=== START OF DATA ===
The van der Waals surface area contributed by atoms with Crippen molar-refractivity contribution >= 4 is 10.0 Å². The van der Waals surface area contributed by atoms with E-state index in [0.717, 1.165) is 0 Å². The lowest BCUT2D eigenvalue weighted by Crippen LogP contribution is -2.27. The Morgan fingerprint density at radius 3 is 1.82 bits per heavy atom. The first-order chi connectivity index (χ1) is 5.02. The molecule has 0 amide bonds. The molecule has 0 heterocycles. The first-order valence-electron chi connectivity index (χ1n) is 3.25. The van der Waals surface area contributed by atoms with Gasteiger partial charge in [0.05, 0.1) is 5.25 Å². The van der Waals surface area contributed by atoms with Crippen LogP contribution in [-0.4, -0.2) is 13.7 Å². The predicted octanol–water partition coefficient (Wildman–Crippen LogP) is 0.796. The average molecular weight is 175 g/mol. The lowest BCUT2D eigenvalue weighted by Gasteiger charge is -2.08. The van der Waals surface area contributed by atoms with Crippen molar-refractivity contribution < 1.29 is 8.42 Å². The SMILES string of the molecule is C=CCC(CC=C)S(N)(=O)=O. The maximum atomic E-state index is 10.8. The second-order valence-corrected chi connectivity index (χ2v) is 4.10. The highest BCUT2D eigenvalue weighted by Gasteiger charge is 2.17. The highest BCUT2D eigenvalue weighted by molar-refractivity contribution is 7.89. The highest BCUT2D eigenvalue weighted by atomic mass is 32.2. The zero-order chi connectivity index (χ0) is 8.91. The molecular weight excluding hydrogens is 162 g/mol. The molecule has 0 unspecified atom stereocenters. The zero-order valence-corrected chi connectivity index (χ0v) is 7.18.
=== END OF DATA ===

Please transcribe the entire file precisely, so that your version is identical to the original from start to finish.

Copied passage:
The van der Waals surface area contributed by atoms with Crippen molar-refractivity contribution >= 4 is 10.0 Å². The van der Waals surface area contributed by atoms with E-state index in [0.717, 1.165) is 0 Å². The lowest BCUT2D eigenvalue weighted by Crippen LogP contribution is -2.27. The Morgan fingerprint density at radius 3 is 1.82 bits per heavy atom. The first-order chi connectivity index (χ1) is 5.02. The molecule has 0 amide bonds. The molecule has 0 heterocycles. The first-order valence-electron chi connectivity index (χ1n) is 3.25. The van der Waals surface area contributed by atoms with Gasteiger partial charge in [0.05, 0.1) is 5.25 Å². The van der Waals surface area contributed by atoms with Crippen LogP contribution in [-0.4, -0.2) is 13.7 Å². The predicted octanol–water partition coefficient (Wildman–Crippen LogP) is 0.796. The average molecular weight is 175 g/mol. The lowest BCUT2D eigenvalue weighted by Gasteiger charge is -2.08. The van der Waals surface area contributed by atoms with Crippen molar-refractivity contribution < 1.29 is 8.42 Å². The SMILES string of the molecule is C=CCC(CC=C)S(N)(=O)=O. The maximum atomic E-state index is 10.8. The second-order valence-corrected chi connectivity index (χ2v) is 4.10. The highest BCUT2D eigenvalue weighted by Gasteiger charge is 2.17. The highest BCUT2D eigenvalue weighted by molar-refractivity contribution is 7.89. The highest BCUT2D eigenvalue weighted by atomic mass is 32.2. The zero-order chi connectivity index (χ0) is 8.91. The molecular weight excluding hydrogens is 162 g/mol. The molecule has 0 unspecified atom stereocenters. The zero-order valence-corrected chi connectivity index (χ0v) is 7.18.